But while downsizing may make financial, practical and macroeconomic sense, many people simply don’t want to move home. For people in that position, there are alternative ways to access property wealth - and a couple of obvious options specifically for older people.

Retirement interest-only mortgages are relatively new products, mainly from the smaller building societies, which suit older borrowers able to demonstrate the wherewithal to cover regular interest payments. The maximum loan is typically 55-60 per cent of the property value.

As David Hollingworth, associate director of L&C Mortgages, explains: “They have no specified mortgage term, so the mortgage is only repayable when the property is sold.”

However, for people aiming to use housing wealth in retirement, a RIO mortgage may not work. “Having to meet a monthly interest payment may not be helpful for people aiming to release funds for retirement through the debt, as it puts a squeeze on income,” he notes. “That’s where it could be worth considering the more traditional equity release options.”

Equity release is available to those over 55. It generally takes the form of a lifetime mortgage – a loan against part of the value of your home. This can either be taken as a one-off lump sum, or you can specify a drawdown arrangement and take cash as and when you need it, thereby accruing interest only on the money you’re actually using. Rates range between 2.5 and 5 per cent, according to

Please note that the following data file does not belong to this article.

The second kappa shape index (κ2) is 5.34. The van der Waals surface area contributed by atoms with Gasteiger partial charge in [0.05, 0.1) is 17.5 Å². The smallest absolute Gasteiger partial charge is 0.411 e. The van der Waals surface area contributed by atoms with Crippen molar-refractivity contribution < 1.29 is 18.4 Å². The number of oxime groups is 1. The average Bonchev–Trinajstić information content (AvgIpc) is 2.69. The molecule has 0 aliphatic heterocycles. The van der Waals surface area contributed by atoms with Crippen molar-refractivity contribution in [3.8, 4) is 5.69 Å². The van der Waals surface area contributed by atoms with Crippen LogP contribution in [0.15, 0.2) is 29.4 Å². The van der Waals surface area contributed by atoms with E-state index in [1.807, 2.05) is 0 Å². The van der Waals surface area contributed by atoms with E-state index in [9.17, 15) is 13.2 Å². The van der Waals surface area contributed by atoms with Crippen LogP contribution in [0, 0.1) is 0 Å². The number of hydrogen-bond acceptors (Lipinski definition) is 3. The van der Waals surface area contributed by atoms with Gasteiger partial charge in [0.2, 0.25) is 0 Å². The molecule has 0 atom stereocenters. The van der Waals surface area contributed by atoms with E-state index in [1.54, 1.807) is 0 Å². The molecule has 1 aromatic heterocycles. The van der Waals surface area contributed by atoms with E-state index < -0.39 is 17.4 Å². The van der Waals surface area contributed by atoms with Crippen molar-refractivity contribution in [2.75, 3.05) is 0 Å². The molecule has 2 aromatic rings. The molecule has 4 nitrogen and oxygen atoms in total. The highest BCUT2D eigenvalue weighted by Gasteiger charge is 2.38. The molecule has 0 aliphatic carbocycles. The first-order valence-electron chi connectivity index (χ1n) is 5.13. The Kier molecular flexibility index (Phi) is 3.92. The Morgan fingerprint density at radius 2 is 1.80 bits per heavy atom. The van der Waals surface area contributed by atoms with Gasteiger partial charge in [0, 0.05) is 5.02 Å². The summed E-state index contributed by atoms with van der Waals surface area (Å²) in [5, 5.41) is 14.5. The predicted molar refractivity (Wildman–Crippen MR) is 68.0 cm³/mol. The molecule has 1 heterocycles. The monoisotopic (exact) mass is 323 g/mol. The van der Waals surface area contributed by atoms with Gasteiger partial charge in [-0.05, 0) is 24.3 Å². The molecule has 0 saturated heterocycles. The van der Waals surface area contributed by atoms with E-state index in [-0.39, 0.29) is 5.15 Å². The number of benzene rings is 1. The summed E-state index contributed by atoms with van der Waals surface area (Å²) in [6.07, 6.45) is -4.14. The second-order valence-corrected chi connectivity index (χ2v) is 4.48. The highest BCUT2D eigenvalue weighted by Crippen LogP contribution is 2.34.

Unlike conventional and RIO mortgages, though, interest on the loan doesn’t have to be paid monthly, although most plans nowadays will allow you to do so, to reduce the final bill. Instead, the interest rolls up alongside the debt and is cleared when the property is eventually sold. But the compounding effect means interest can rapidly build up and erode the remaining equity in the property over time.

The final debt can never exceed the value of the property, so if you’re not worried about leaving an inheritance this is a useful (though expensive) way to access your property wealth, reduce an estate or provide a lump sum for a child.

An alternative form of equity release is a home reversion plan, where you sell a percentage of your home at a discount to the plan provider and receive a tax-free lump sum. You then continue to live in the property, rent-free, until you die or go into care, at which point it is sold and the profit split according to ownership. If house prices have gone up substantially, this arrangement favours the provider, as it buys its share at a discount and then enjoys full uplift.